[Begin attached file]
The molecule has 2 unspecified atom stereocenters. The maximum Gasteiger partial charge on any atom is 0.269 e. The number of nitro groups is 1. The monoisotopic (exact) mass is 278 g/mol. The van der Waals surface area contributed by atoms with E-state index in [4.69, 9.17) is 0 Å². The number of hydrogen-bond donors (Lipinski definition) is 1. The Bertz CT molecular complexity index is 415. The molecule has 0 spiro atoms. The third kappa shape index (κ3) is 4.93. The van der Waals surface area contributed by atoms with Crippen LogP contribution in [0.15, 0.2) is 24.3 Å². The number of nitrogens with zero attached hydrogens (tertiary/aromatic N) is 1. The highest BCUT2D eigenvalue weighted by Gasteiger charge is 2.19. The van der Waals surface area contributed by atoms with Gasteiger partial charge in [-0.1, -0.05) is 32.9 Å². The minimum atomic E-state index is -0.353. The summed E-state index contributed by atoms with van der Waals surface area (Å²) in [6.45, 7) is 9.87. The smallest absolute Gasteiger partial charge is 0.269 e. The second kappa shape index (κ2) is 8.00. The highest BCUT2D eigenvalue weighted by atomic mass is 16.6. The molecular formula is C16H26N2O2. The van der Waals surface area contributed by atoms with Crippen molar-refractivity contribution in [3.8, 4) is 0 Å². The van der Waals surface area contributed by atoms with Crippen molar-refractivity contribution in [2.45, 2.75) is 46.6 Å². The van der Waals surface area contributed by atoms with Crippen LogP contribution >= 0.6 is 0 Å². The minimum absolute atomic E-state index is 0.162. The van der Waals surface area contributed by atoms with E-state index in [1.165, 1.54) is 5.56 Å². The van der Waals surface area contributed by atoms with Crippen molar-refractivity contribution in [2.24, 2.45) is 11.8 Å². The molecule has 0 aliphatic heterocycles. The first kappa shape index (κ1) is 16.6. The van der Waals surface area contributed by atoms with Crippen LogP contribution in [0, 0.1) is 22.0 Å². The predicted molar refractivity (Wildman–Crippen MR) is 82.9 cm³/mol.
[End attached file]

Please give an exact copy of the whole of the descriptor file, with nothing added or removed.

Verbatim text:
The molecule has 2 unspecified atom stereocenters. The maximum Gasteiger partial charge on any atom is 0.269 e. The number of nitro groups is 1. The monoisotopic (exact) mass is 278 g/mol. The van der Waals surface area contributed by atoms with E-state index in [4.69, 9.17) is 0 Å². The number of hydrogen-bond donors (Lipinski definition) is 1. The Bertz CT molecular complexity index is 415. The molecule has 0 spiro atoms. The third kappa shape index (κ3) is 4.93. The van der Waals surface area contributed by atoms with Crippen LogP contribution in [0.15, 0.2) is 24.3 Å². The number of nitrogens with zero attached hydrogens (tertiary/aromatic N) is 1. The highest BCUT2D eigenvalue weighted by Gasteiger charge is 2.19. The van der Waals surface area contributed by atoms with Gasteiger partial charge in [-0.1, -0.05) is 32.9 Å². The minimum atomic E-state index is -0.353. The summed E-state index contributed by atoms with van der Waals surface area (Å²) in [6.45, 7) is 9.87. The smallest absolute Gasteiger partial charge is 0.269 e. The second kappa shape index (κ2) is 8.00. The highest BCUT2D eigenvalue weighted by atomic mass is 16.6. The molecular formula is C16H26N2O2. The van der Waals surface area contributed by atoms with Crippen molar-refractivity contribution in [3.8, 4) is 0 Å². The van der Waals surface area contributed by atoms with Crippen molar-refractivity contribution in [2.45, 2.75) is 46.6 Å². The van der Waals surface area contributed by atoms with Crippen LogP contribution >= 0.6 is 0 Å². The minimum absolute atomic E-state index is 0.162. The van der Waals surface area contributed by atoms with E-state index in [1.165, 1.54) is 5.56 Å². The van der Waals surface area contributed by atoms with Crippen molar-refractivity contribution in [2.24, 2.45) is 11.8 Å². The molecule has 0 aliphatic heterocycles. The first kappa shape index (κ1) is 16.6. The van der Waals surface area contributed by atoms with Crippen LogP contribution in [0, 0.1) is 22.0 Å². The predicted molar refractivity (Wildman–Crippen MR) is 82.9 cm³/mol.